A profilometer is an instrument that measures the actual metal surface by dragging a stylus across the metal a predetermined length, measuring the distance between the peaks and valleys of the surface.
Users of sanitary stainless steel fittings, tubing, valves and various other types of sanitary process equipment are presented a wide variety of interior surface finish choices in today’s marketplace. What is considered clean, hygienic or sanitary in some markets may not be in others. Add to that the fact that the terminology of measuring surface finishes has changed over the years and you end up with a lot of confused users. We will try to bring some clarity to these issues in this post.
The world of sanitary process tubing, fittings and process equipment originated in the dairy industry. Over time these products have migrated into a multitude of other industries including food, biopharmaceutical, beverage, personal care and other industries concerned about cleaning their process systems. For years surface finishes were measured by the grit rating of the final abrasive used in the mechanical polishing process. What was acceptable in the food and dairy industry was 150 grit. Pharmaceutical users often specified 180 grit or higher.
As profilometers became commercially available, surface finish measurement started to be categorized by measuring the final surface finish itself. A profilometer is an instrument that measures the actual metal surface by dragging a stylus across the metal a predetermined length, measuring the distance between the peaks and valleys of the surface. Initially the values were stated using the RMS (Root Mean Square) method. Eventually the industry standardized on stating the values in RA, and arithmetic average. Ra values are generally 11% less than RMS values. In the US Ra is measured in micro-inches, in other
parts of the world in micro-meters.
Surface Finishes: Ra vs. Grit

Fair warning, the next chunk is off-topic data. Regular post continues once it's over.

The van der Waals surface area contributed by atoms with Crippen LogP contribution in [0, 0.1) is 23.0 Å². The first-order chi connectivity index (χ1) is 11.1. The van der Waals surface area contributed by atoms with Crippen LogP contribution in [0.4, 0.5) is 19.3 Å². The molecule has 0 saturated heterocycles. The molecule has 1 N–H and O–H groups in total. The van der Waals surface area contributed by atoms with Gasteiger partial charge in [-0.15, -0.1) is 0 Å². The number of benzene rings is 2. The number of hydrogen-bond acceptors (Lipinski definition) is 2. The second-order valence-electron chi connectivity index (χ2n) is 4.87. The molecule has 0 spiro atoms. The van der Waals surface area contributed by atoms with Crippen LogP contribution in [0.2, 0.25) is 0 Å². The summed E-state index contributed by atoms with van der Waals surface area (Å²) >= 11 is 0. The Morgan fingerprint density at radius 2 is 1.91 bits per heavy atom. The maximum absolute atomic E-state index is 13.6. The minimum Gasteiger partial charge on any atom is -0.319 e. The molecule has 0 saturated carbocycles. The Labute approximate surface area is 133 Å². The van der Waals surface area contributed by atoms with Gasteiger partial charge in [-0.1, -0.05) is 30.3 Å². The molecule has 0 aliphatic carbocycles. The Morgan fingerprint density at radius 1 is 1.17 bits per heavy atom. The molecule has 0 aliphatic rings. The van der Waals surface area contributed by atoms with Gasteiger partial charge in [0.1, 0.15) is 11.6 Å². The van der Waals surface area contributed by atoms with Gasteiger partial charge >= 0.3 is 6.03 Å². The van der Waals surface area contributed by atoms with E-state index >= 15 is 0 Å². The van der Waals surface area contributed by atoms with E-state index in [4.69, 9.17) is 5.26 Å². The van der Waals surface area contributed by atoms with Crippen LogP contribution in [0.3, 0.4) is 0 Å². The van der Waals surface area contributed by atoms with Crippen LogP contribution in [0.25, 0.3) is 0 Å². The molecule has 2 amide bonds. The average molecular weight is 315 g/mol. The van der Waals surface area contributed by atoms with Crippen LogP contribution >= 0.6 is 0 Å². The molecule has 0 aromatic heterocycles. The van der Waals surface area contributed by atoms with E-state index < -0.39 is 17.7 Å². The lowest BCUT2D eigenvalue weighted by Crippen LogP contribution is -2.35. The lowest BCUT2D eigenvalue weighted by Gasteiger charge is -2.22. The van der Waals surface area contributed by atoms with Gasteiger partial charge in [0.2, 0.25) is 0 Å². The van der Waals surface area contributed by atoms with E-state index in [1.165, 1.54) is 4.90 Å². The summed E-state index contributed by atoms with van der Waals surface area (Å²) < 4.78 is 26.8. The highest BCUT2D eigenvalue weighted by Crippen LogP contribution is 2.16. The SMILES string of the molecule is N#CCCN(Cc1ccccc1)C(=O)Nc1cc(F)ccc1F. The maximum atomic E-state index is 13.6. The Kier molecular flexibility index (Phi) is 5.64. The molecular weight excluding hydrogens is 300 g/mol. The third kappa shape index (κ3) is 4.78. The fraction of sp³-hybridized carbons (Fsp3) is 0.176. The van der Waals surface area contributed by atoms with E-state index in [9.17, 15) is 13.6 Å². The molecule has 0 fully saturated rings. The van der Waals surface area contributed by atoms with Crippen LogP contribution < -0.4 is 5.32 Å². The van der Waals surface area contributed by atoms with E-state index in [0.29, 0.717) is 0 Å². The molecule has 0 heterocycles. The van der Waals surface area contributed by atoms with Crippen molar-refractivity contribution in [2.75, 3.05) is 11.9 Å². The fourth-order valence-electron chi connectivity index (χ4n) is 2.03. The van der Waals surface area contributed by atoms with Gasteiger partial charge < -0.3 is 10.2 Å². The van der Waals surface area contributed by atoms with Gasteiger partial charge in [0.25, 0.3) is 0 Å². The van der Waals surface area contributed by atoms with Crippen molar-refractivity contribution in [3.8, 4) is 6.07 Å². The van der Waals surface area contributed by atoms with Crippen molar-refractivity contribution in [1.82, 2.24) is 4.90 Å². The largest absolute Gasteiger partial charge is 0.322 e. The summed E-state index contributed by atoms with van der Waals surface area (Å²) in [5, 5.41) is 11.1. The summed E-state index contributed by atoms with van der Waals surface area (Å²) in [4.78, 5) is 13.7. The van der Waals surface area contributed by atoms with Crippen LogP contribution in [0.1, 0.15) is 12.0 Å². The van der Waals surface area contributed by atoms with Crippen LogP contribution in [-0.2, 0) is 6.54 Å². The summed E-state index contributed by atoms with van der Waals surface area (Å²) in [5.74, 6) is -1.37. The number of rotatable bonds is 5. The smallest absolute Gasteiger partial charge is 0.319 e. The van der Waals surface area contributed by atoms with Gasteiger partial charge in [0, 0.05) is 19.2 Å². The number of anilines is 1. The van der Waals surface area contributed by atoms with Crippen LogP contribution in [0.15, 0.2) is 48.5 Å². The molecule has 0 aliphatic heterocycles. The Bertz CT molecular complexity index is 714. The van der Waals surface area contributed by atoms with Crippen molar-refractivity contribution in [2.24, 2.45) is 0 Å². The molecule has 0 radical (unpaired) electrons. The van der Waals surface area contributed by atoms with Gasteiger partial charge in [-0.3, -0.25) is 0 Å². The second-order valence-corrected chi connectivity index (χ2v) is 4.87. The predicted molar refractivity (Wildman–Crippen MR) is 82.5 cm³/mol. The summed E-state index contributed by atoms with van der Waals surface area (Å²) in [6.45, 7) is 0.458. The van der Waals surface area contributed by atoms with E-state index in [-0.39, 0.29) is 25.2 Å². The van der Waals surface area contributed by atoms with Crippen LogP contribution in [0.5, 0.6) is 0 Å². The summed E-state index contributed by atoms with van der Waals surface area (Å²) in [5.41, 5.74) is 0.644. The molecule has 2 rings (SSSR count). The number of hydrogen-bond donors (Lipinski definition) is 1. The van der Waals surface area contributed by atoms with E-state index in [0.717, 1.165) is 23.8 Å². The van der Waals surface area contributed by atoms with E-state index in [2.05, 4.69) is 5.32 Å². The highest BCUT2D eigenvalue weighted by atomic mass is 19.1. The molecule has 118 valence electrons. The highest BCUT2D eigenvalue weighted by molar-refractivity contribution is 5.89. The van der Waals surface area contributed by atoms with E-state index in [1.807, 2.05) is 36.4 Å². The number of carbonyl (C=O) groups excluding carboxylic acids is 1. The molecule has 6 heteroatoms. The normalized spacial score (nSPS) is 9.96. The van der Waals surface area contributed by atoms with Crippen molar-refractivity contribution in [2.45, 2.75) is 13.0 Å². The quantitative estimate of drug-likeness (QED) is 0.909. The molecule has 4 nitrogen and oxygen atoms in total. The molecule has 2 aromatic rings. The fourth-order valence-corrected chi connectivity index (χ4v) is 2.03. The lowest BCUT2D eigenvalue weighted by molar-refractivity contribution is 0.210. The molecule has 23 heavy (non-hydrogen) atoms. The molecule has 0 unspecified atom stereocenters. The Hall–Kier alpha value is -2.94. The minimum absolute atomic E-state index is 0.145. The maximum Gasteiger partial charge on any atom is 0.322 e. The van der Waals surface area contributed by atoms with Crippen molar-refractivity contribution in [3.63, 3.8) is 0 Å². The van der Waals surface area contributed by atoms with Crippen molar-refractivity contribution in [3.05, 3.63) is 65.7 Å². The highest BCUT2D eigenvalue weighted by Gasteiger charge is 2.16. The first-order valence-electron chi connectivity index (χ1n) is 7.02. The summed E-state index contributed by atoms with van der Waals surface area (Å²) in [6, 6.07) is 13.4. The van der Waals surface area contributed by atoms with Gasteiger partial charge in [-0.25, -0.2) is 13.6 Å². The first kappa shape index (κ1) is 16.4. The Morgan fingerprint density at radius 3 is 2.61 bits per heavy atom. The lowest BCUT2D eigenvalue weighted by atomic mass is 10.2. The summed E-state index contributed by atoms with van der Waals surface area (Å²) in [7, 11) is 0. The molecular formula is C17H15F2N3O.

The standard sanitary internal surface finish in the food, dairy and beverage markets is 32Ra. This has been determined by the 3A (the organization that sens standards for the dairy industry) to be the minimal standard for piping. The pharmaceutical industry uses a broader range of surface finishes as determined by the end user. Most biopharmaceutical company specifications now adhere to the ASME BPE standards. The ASME BPE categorizes 7 different surface finishes, 4 for mechanically polished fittings/tubing and 3 for mechanically polished plus electropolished.
Surface Designation Maximum Ra
SF0 No finish requirement
Surface Designation Maximum Ra
ASME BPE standards have additional standards for acceptability as well as standardized dimensions.
Today there are a broad variety of sanitary fittings and tubing on the market available with 32Ra interior surface finishes, included buttweld and many different types of sanitary clamp connections. ASME BPE fittings are commercially available in the SF0(no polish), SF1(20Ra) and SF4(15Ra+electropolish)as standard in both buttweld and sanitary clamp configurations. Other surface finishes would normally require a special order. Ironically, commercial sanitary tubing is no longer offered in 32Ra. The tubing manufacturers have honed their manufacturing processes to the point that the minimum surface finish they offer in 20Ra, considerable better than the minimal 3A standards.
Holland Applied Technologies